In its recent ruling in the matter of TC Heartland v. Kraft, the U.S. Supreme Court held that the term “residence”, as referenced in 28 U.S.C. 1400(b), refers to the state in which a defendant is incorporated. Based on this ruling, patent infringement lawsuits may now only be filed in the U.S. District Court where the defendant is incorporated or where the defendant has a regular and established place of business. It is clear that SCOTUS’ ruling will drastically change the landscape of patent litigation. In a recent study by Chien and Risch (2015), they estimated that if SCOTUS found in favor of TC Heartland, 58% of 2015 cases would have been filed in a different venue. The authors of this research found that the Eastern District of Texas would have been most directly impacted by SCOTUS’s ruling with the percentage of patent cases filed there in 2015 dropping from 44% to 15%. Chien and Risch suggested that these cases would have been filed in the District of Delaware which would have seen its share of patent cases increase from 9% to 24%. Similarly, the Northern District of California would have seen a rise in the percentage of patent lawsuits filed in the venue, from 4% to 13%.
With the Eastern District of Texas likely losing its dominance as the primary venue for patent lawsuits, what is the likely impact on jury verdicts of having more cases filed in the District of Delaware, the Northern District of California, and elsewhere? The 2017 PWC Patent Litigation Study, which provided an analysis of jury verdicts in various federal venues, may be informative. For instance, between 1997 and 2016, the median damage award in patent cases tried to verdict in the District of Delaware was higher than in the Eastern District of Texas ($16.2 million versus $9.9 million, respectively) while the median damages awarded in the Northern District of California was much lower at $5.4 million. The overall success rate among patent holders in the District of Delaware was lower than the Eastern District of Texas (41% versus 54%); however, in both of the aforementioned venues, patent holders were more likely to prevail than in the Northern District of California where patent holders had only a 27% success rate. It must be noted that the damages and verdict success rate reported in PWC’s 2017 Patent Litigation Study included both jury and bench trials. Moreover, as compared to other venues, there were many more lawsuits filed by NPEs in the Eastern District of Texas which may have contributed to that venue’s lower median damage award when compared to the District of Delaware.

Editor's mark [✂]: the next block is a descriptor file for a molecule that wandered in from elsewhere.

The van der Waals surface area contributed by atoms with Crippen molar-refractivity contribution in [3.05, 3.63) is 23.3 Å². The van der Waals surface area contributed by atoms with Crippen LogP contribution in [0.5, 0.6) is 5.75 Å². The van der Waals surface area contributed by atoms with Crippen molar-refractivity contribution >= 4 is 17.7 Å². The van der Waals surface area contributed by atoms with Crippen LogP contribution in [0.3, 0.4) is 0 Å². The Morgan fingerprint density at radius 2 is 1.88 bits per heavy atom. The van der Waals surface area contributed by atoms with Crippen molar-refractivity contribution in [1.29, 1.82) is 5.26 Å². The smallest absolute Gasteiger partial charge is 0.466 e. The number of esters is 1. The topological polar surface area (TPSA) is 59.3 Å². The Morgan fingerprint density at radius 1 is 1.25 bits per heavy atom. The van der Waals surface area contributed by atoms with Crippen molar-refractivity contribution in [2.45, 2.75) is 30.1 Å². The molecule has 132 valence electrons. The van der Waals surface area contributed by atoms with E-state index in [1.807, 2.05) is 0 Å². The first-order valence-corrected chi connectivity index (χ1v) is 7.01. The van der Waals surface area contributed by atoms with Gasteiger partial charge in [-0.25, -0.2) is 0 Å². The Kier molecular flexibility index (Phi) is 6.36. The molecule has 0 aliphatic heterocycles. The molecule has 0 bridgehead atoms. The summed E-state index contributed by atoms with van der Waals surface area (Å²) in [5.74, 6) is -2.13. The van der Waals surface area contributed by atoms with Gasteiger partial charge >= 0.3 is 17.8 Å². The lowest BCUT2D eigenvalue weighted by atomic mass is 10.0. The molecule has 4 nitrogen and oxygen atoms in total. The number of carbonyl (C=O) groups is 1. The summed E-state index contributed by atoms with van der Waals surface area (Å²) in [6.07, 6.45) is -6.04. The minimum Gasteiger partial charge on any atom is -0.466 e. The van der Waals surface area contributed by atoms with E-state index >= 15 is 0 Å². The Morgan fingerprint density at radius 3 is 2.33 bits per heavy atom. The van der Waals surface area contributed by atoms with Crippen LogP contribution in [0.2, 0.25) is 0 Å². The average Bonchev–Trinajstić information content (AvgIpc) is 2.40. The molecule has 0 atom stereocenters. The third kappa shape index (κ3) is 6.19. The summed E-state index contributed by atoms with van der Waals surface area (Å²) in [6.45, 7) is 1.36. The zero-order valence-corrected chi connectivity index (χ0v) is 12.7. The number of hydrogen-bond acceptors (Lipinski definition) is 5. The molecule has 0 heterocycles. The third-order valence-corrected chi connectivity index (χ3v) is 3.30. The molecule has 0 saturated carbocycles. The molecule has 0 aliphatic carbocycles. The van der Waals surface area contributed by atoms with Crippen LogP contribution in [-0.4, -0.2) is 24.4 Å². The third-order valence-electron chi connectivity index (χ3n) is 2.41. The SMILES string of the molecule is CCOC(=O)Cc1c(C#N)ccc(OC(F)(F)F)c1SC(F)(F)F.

The results of the PWC study are consistent with our extensive experience conducting pre-trial jury research and consulting on patent litigation matters in each of the previously mentioned venues. We have found that jurors in the District of Delaware tend to be as plaintiff oriented as jurors in the Eastern District of Texas while jurors in the Northern District of California are much less likely to favor the plaintiff patent holder. This is likely due in part to the demographic composition of these venues. For example, the District of Delaware has a large conservative, blue-collar base in the lower part of the state that is, at least from a demographic standpoint, like that of the venire in the Eastern District of Texas. While jurors with white-collar occupations tend to live in Wilmington, these jurors comprise but a small percentage of the population of eligible jurors in Delaware. Moreover, prospective jurors who live in Wilmington are likely to be challenged for cause or to have peremptory strikes used against them (typically by the plaintiff).